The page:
Olentangy Berlin High School opened last year, becoming the district's fourth high school -- but there's still something new in double-blue for the 2019-20 school year.

CORRECTION:  Berlin High School junior Austin Corley's name was misspelled in the print and earlier online versions of this story.

Olentangy Berlin High School opened last year, becoming the district's fourth high school -- but there's still something new in double-blue for the 2019-20 school year.


Of course, the first senior class at Berlin is not new to the school. The district didn't move a class of 2019 into Berlin last year, allowing students who would have moved to graduate from the school they had attended for three years.

Berlin opened last year with freshmen, sophomores and juniors -- and that junior class will become the first to graduate from Berlin next spring.

"They've had one year of practice being upperclassmen, being leaders," principal Todd Spinner said. "I'm proud of those kids. They were moved from their high school and told 'Now you're the leaders of this building.' "

"As juniors, we were the oldest, and we got some senior perks, but being the first class of seniors, it's kind of overwhelming -- but it feels great," senior Haley Cera said.

Seniors received special T-shirts and will have some other benefits as well, including a senior-only lunch line. But Spinner said those perks come with added expectations of the class.

"They were the upperclassmen last year, but this year we're telling them even more that they've got to lead," he said.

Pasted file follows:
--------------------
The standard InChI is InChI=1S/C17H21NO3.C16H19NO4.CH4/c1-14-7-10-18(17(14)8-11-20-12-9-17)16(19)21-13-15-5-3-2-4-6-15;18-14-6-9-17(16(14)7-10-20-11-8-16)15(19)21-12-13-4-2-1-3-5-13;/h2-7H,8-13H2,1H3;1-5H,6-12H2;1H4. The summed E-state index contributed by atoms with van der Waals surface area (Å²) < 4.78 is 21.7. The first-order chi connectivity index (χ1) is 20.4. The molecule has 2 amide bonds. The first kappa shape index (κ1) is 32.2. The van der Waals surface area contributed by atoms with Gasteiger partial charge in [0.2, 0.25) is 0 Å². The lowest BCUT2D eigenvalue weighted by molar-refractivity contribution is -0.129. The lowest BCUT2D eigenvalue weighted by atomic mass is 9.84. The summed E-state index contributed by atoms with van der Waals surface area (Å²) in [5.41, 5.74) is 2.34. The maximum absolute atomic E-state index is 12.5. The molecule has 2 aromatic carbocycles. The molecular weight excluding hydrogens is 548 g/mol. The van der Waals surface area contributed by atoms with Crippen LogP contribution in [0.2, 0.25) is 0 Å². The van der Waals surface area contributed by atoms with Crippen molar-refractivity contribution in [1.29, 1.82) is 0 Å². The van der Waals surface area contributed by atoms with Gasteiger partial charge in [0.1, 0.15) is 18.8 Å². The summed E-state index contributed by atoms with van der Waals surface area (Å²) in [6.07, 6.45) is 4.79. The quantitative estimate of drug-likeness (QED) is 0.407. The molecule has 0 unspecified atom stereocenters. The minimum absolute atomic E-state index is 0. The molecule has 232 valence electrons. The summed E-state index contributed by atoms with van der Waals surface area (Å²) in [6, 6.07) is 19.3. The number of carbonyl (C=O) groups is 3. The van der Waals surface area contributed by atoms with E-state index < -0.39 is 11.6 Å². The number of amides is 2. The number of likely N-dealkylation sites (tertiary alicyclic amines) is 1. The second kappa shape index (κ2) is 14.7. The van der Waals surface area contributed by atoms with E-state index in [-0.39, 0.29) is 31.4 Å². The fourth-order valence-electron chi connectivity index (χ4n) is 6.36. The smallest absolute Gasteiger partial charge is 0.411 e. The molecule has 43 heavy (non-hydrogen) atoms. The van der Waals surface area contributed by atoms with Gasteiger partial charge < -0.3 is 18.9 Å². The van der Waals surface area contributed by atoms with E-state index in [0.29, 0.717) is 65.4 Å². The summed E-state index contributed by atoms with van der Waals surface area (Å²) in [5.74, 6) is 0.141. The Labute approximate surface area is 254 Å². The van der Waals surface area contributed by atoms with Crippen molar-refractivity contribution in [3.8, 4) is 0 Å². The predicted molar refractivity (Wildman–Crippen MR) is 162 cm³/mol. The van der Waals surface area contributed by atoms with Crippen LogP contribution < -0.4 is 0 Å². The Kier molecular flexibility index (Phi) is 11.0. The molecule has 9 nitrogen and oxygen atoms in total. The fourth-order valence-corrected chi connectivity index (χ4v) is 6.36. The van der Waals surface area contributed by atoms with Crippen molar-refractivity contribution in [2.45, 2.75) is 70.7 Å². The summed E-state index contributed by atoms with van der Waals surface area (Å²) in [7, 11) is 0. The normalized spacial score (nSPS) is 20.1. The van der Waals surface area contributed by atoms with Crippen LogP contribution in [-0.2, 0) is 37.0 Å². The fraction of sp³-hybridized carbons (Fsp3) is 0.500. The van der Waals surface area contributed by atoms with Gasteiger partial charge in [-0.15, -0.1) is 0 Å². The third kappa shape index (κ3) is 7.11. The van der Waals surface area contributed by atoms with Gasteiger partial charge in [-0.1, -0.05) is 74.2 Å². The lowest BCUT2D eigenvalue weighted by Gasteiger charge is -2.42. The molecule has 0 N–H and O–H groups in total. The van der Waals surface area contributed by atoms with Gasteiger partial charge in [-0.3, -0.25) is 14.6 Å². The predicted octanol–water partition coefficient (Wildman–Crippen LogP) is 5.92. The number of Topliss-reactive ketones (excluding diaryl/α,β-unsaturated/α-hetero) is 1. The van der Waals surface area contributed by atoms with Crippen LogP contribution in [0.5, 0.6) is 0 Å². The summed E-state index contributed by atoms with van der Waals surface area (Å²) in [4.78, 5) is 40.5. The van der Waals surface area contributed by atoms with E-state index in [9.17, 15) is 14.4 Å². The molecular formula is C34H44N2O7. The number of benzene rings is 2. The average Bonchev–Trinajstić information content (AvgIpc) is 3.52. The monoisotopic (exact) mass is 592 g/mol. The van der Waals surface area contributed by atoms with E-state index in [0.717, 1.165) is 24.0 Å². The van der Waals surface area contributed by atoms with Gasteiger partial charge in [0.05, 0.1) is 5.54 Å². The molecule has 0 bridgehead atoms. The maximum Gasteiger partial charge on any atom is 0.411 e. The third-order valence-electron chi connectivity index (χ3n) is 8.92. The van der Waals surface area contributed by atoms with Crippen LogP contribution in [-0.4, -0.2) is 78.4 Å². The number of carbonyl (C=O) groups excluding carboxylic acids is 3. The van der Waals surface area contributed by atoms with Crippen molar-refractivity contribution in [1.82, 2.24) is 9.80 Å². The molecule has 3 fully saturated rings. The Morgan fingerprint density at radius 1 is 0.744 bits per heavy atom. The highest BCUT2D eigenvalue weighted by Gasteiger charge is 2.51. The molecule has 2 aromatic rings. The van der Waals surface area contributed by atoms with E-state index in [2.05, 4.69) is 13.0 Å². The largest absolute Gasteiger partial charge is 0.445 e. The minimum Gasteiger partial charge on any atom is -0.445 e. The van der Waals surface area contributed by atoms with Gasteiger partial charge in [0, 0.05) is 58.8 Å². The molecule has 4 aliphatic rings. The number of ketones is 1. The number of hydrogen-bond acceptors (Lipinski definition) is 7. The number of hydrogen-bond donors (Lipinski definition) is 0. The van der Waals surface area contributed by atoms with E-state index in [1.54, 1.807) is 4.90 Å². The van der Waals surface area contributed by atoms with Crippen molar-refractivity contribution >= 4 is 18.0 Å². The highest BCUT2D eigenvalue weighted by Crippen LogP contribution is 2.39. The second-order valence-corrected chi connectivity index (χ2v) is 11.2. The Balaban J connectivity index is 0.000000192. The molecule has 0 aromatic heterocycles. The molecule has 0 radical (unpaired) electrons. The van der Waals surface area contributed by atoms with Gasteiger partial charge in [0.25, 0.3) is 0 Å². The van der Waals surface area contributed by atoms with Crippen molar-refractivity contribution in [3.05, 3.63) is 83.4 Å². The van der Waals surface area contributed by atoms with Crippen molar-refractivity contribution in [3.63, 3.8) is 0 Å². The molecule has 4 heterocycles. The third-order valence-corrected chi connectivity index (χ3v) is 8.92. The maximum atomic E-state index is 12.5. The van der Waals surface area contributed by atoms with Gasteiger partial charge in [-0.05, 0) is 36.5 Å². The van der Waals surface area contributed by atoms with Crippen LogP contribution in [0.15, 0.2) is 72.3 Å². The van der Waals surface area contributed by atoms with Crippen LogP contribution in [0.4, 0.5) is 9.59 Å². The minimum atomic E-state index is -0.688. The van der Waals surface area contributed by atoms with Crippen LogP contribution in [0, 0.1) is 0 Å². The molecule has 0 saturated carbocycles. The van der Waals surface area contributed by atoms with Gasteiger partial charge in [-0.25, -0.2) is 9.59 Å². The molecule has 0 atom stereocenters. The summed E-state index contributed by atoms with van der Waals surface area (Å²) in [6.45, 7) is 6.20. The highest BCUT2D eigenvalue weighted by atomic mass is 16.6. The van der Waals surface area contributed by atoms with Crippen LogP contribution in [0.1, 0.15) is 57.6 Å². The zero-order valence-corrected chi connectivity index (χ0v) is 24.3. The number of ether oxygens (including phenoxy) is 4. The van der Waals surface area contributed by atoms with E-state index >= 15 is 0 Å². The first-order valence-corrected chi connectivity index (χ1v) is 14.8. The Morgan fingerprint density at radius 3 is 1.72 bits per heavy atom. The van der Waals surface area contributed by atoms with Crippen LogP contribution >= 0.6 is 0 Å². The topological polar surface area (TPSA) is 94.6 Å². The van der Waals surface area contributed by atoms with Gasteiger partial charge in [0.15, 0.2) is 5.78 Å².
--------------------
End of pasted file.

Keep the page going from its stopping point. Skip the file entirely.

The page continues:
"Being the first senior class ever is important, so yeah, we're thinking about the generations that are going to be coming through here and the paw print that we're leaving," Cera said, alluding to the school's Bears mascot.

Berlin media specialist Robyn Starcher said this year's seniors already have proven their leadership skills.

"Our senior Bears were outstanding leaders as juniors last year," she said. "I have no doubt they will continue to lead Berlin with even more positive energy due to the added excitement of being the first class to graduate.

"They truly care about the school and the legacy they are creating."

Spinner said his staff is more than ready for some new and different tasks that having a senior class will necessitate, including working with students on college and scholarship applications, hosting even more colleges and, of course, graduation.

"We're already thinking about graduation. We have to," Spinner said. "We owe it to these kids and this community to get it right."

Spinner said the school has added upwards of 20 new staff members, many to teach senior-level classes that were not part of last year's curriculum.

He said the start of school is not that different from last year, apart from the historical nature of being brand new in 2018.

"We have both students and teachers who've been at almost every other building in the district. Last year, we had to work to make sure they were tied together to create a sense of family," Spinner said. "We're doing a lot of those same things this year."

Of course, it isn't the senior class that's new to the building, but rather the new class of freshmen, which Spinner said numbers more than 400. The total student population at Berlin this year tops 1,300, he said.

Spinner said the school's staff and student leadership opted to start the year with two days of community building -- a carryover from last year that worked well, he said.

"We're still building that solid foundation, so we wanted to spend the first two days just focused on culture and climate," Spinner said, adding every building in the district adopted the model for the start of the 2019-20 school year.

"Mr. Spinner's always talking about school pride," junior Austin Corley said. "Last year, maybe we didn't know what to expect, but this year, I think I realize how important it is to do and say things that have a positive impact on people and show the kinds of things you want them to do and say."

"We've all been just champing at the bit to get the school year underway," Spinner said. "It's a special place."